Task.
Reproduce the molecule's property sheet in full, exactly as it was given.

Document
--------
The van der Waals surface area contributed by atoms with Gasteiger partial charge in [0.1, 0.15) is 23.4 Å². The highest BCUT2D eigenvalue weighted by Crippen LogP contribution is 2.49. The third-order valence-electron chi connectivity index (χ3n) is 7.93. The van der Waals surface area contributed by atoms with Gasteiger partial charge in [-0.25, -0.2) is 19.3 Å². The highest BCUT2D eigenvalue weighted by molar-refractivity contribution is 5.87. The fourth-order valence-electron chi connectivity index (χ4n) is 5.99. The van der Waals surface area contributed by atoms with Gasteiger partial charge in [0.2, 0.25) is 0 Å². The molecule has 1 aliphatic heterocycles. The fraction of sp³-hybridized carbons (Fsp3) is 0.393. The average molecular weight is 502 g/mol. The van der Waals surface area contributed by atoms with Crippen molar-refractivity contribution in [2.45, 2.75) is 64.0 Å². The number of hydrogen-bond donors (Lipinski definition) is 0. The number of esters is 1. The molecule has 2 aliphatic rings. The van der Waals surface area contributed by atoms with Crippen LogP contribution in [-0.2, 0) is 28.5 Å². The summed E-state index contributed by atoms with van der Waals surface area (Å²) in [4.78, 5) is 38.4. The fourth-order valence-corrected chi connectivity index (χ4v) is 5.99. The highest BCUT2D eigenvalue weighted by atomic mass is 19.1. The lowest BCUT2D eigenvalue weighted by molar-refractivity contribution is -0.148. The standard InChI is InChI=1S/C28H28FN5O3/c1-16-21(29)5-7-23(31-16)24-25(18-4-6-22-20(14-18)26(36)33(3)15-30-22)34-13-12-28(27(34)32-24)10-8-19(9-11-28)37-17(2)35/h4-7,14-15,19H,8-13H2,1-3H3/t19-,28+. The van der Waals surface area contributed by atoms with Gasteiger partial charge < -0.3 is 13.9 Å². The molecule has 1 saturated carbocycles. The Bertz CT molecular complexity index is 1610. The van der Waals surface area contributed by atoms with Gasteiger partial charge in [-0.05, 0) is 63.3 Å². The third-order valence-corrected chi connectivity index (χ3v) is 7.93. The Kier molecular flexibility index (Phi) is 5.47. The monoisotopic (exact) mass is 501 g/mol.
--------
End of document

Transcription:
The van der Waals surface area contributed by atoms with Gasteiger partial charge in [0.1, 0.15) is 23.4 Å². The highest BCUT2D eigenvalue weighted by Crippen LogP contribution is 2.49. The third-order valence-electron chi connectivity index (χ3n) is 7.93. The van der Waals surface area contributed by atoms with Gasteiger partial charge in [-0.25, -0.2) is 19.3 Å². The highest BCUT2D eigenvalue weighted by molar-refractivity contribution is 5.87. The fourth-order valence-electron chi connectivity index (χ4n) is 5.99. The van der Waals surface area contributed by atoms with Gasteiger partial charge in [0.2, 0.25) is 0 Å². The molecule has 1 aliphatic heterocycles. The fraction of sp³-hybridized carbons (Fsp3) is 0.393. The average molecular weight is 502 g/mol. The van der Waals surface area contributed by atoms with Crippen molar-refractivity contribution in [2.45, 2.75) is 64.0 Å². The number of hydrogen-bond donors (Lipinski definition) is 0. The number of esters is 1. The molecule has 2 aliphatic rings. The van der Waals surface area contributed by atoms with Crippen LogP contribution in [-0.2, 0) is 28.5 Å². The summed E-state index contributed by atoms with van der Waals surface area (Å²) in [4.78, 5) is 38.4. The fourth-order valence-corrected chi connectivity index (χ4v) is 5.99. The highest BCUT2D eigenvalue weighted by atomic mass is 19.1. The lowest BCUT2D eigenvalue weighted by molar-refractivity contribution is -0.148. The standard InChI is InChI=1S/C28H28FN5O3/c1-16-21(29)5-7-23(31-16)24-25(18-4-6-22-20(14-18)26(36)33(3)15-30-22)34-13-12-28(27(34)32-24)10-8-19(9-11-28)37-17(2)35/h4-7,14-15,19H,8-13H2,1-3H3/t19-,28+. The van der Waals surface area contributed by atoms with Gasteiger partial charge < -0.3 is 13.9 Å². The molecule has 1 saturated carbocycles. The Bertz CT molecular complexity index is 1610. The van der Waals surface area contributed by atoms with Gasteiger partial charge in [-0.05, 0) is 63.3 Å². The third-order valence-corrected chi connectivity index (χ3v) is 7.93. The Kier molecular flexibility index (Phi) is 5.47. The monoisotopic (exact) mass is 501 g/mol.